(Canadian OH&S News) — The president of the B.C. Nurses’ Union (BCNU), British Columbia’s largest nursing organization, has said that the union plans to start pursuing legal action whenever a nurse is injured by a patient while on the job, as long as the victim authorizes the action.
At the annual BCNU convention in Vancouver on Feb. 24, Gayle Duteil announced to hundreds of attendees that the union would press charges against attackers as well as healthcare facilities. BCNU has also developed a new policy that will provide support for nurses who experience physical or psychological injury at work, she revealed.
“We have to change society’s expectation that just because you are unwell and in a healthcare facility, that it is okay to assault a nurse, to hit or pinch or spit or bite or verbally yell at them,” BCNU vice president Christine Sorensen told COHSN. “We can’t continue to allow that to happen.”
BCNU’s intention, Sorensen added, was to get B.C. healthcare authorities to respond properly to violence against healthcare workers. “They, unfortunately, seem more interested in downplaying or covering up the violence against our nurses instead of protecting our nurses,” she charged. “And we want them to fully investigate and provide solutions that are going to reduce it.”
Sorensen cited a recent violent assault that healthcare authorities had neglected until BCNU’s intervention. “Our member reported it to WorkSafeBC,” she explained, “who had not been informed of the event and felt it was an urgent matter and, in fact, went out to the site immediately to follow up.” If it weren’t for this report, the police would not have been informed and no investigation would have been conducted, she said.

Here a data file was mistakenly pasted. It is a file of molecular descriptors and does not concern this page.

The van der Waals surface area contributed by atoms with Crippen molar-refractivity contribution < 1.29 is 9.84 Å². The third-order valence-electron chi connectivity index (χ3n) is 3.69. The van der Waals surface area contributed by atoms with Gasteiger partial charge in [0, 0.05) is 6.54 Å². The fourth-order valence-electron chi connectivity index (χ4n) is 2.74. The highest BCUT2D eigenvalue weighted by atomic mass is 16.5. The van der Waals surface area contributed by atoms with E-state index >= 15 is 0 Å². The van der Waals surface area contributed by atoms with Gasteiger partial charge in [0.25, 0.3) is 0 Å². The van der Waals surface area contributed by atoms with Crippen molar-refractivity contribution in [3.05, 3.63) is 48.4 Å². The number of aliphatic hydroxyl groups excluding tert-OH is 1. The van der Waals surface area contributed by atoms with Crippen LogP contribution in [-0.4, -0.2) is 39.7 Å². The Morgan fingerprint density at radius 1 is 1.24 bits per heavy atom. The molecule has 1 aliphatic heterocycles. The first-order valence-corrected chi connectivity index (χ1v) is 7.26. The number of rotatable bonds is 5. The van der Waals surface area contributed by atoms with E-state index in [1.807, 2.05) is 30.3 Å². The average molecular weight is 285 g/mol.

Following Duteil’s announcement, Terry Lake, the B.C. Minister of Health, told reporters at the provincial legislature in Victoria that the ministry was already working with healthcare professionals to reduce occupational violence as much as possible.
“Health authorities have a lot of programs in place to reduce violence and deescalate with training,” Lake told the reporters on Feb. 24. “If someone is assaulted, then often, I think it’s appropriate to have that looked at if there’s criminal behaviour involved.”
In the case of assailants with mental illnesses, Lake said that it was up to the legal system to determine whether they were criminally responsible for their actions. “Often, there’s a lack of awareness on the part of the patient,” he noted. “Fortunately, we have very well-trained nurses, psychiatrists and people who work in the mental-health system. They know how to deescalate behaviour.”
Sorensen said that BCNU was also planning to create a phone line, through which healthcare professionals could report violent incidents, by June 11. “So we want to have our hotline up and running, so that we can find out more of what’s going on with our members,” she said.
She added that security, training and staffing were woefully inadequate in B.C. healthcare facilities. “Nurses do not go to nursing school to learn takedowns, to learn how to deal with violent patients.”
Lake acknowledged that nursing on the frontline could be a dangerous job. “When people are ill, whether they have physical ailments or mental illness, they can react in a surprising way that can be violent,” he said. “We’ve seen that happen, where the patient does become violent and people get hurt.”
Asked whether the BCNU’s plans were a broadside against the Ministry of Health, Lake replied that he intended to assist healthcare unions in making their workplaces safer.
“Their members deserve to have a safe workplace,” he said, adding that when people are mentally or physically ill, “their behaviour can be unpredictable. We need to make sure nurses are well-trained, that personnel are available to deescalate and to manage any potentially violent situation.
“The safety of the workplace is extremely important to us,” Lake said.